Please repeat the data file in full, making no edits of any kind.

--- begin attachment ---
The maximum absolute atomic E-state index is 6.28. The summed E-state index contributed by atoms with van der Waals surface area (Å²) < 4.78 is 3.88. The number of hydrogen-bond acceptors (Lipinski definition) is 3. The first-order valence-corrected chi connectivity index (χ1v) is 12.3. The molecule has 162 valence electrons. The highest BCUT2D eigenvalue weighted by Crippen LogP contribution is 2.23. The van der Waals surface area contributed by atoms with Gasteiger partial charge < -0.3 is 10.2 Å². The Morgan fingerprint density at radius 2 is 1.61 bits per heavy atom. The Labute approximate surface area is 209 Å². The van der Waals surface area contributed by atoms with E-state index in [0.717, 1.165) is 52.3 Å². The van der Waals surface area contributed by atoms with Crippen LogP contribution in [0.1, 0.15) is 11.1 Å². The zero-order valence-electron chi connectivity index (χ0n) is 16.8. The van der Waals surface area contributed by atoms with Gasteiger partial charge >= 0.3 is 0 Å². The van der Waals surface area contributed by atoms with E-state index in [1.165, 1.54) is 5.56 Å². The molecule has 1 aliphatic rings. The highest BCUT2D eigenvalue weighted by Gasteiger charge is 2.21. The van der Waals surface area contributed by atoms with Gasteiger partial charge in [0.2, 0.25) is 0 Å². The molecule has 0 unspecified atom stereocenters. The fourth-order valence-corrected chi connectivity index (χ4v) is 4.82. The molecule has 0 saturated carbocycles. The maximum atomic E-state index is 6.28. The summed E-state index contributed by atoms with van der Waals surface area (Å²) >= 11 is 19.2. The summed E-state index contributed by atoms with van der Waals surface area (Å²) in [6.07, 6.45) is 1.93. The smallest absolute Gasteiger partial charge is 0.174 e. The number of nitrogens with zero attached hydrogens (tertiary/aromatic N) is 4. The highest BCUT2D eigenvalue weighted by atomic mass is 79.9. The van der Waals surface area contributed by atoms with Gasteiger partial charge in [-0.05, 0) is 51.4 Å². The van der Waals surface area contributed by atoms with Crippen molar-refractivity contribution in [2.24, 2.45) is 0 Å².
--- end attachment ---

The maximum absolute atomic E-state index is 6.28. The summed E-state index contributed by atoms with van der Waals surface area (Å²) < 4.78 is 3.88. The number of hydrogen-bond acceptors (Lipinski definition) is 3. The first-order valence-corrected chi connectivity index (χ1v) is 12.3. The molecule has 162 valence electrons. The highest BCUT2D eigenvalue weighted by Crippen LogP contribution is 2.23. The van der Waals surface area contributed by atoms with Gasteiger partial charge < -0.3 is 10.2 Å². The Morgan fingerprint density at radius 2 is 1.61 bits per heavy atom. The Labute approximate surface area is 209 Å². The van der Waals surface area contributed by atoms with E-state index in [0.717, 1.165) is 52.3 Å². The van der Waals surface area contributed by atoms with Crippen LogP contribution in [0.1, 0.15) is 11.1 Å². The zero-order valence-electron chi connectivity index (χ0n) is 16.8. The van der Waals surface area contributed by atoms with Gasteiger partial charge >= 0.3 is 0 Å². The van der Waals surface area contributed by atoms with E-state index in [1.165, 1.54) is 5.56 Å². The molecule has 1 aliphatic rings. The highest BCUT2D eigenvalue weighted by Gasteiger charge is 2.21. The van der Waals surface area contributed by atoms with Gasteiger partial charge in [0.2, 0.25) is 0 Å². The molecule has 0 unspecified atom stereocenters. The fourth-order valence-corrected chi connectivity index (χ4v) is 4.82. The molecule has 0 saturated carbocycles. The maximum atomic E-state index is 6.28. The summed E-state index contributed by atoms with van der Waals surface area (Å²) >= 11 is 19.2. The summed E-state index contributed by atoms with van der Waals surface area (Å²) in [6.07, 6.45) is 1.93. The smallest absolute Gasteiger partial charge is 0.174 e. The number of nitrogens with zero attached hydrogens (tertiary/aromatic N) is 4. The highest BCUT2D eigenvalue weighted by atomic mass is 79.9. The van der Waals surface area contributed by atoms with Gasteiger partial charge in [-0.05, 0) is 51.4 Å². The van der Waals surface area contributed by atoms with Crippen molar-refractivity contribution in [2.24, 2.45) is 0 Å².